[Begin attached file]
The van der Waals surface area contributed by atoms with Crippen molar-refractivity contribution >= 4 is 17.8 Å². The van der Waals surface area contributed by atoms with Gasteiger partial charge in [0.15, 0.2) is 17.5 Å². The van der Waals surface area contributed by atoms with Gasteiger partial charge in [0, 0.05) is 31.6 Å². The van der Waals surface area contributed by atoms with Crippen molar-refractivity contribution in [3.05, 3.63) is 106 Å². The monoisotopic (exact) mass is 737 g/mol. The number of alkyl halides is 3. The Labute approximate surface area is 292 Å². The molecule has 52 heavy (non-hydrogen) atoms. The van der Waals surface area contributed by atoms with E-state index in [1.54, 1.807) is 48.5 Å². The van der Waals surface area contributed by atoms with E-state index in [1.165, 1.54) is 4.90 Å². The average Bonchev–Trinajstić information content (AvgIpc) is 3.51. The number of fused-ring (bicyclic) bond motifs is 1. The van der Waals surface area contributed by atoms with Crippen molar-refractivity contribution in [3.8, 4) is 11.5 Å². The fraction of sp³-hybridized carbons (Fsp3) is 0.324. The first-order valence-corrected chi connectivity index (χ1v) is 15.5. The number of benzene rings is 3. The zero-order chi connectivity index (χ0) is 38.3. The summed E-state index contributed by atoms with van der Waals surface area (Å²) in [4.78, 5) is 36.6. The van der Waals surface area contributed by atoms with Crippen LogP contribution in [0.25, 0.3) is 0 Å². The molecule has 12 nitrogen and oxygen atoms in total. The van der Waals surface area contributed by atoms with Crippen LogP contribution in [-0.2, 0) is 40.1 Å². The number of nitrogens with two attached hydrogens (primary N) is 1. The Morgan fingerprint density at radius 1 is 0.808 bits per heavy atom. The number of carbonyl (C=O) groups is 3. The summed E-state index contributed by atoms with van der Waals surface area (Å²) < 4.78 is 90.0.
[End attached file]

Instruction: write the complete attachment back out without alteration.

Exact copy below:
The van der Waals surface area contributed by atoms with Crippen molar-refractivity contribution >= 4 is 17.8 Å². The van der Waals surface area contributed by atoms with Gasteiger partial charge in [0.15, 0.2) is 17.5 Å². The van der Waals surface area contributed by atoms with Gasteiger partial charge in [0, 0.05) is 31.6 Å². The van der Waals surface area contributed by atoms with Crippen molar-refractivity contribution in [3.05, 3.63) is 106 Å². The monoisotopic (exact) mass is 737 g/mol. The number of alkyl halides is 3. The Labute approximate surface area is 292 Å². The molecule has 52 heavy (non-hydrogen) atoms. The van der Waals surface area contributed by atoms with E-state index in [1.54, 1.807) is 48.5 Å². The van der Waals surface area contributed by atoms with E-state index in [1.165, 1.54) is 4.90 Å². The average Bonchev–Trinajstić information content (AvgIpc) is 3.51. The number of fused-ring (bicyclic) bond motifs is 1. The van der Waals surface area contributed by atoms with Crippen molar-refractivity contribution in [3.8, 4) is 11.5 Å². The fraction of sp³-hybridized carbons (Fsp3) is 0.324. The first-order valence-corrected chi connectivity index (χ1v) is 15.5. The number of benzene rings is 3. The zero-order chi connectivity index (χ0) is 38.3. The summed E-state index contributed by atoms with van der Waals surface area (Å²) in [4.78, 5) is 36.6. The van der Waals surface area contributed by atoms with Crippen LogP contribution in [0.25, 0.3) is 0 Å². The molecule has 12 nitrogen and oxygen atoms in total. The van der Waals surface area contributed by atoms with Crippen LogP contribution in [-0.2, 0) is 40.1 Å². The number of nitrogens with two attached hydrogens (primary N) is 1. The Morgan fingerprint density at radius 1 is 0.808 bits per heavy atom. The number of carbonyl (C=O) groups is 3. The summed E-state index contributed by atoms with van der Waals surface area (Å²) < 4.78 is 90.0.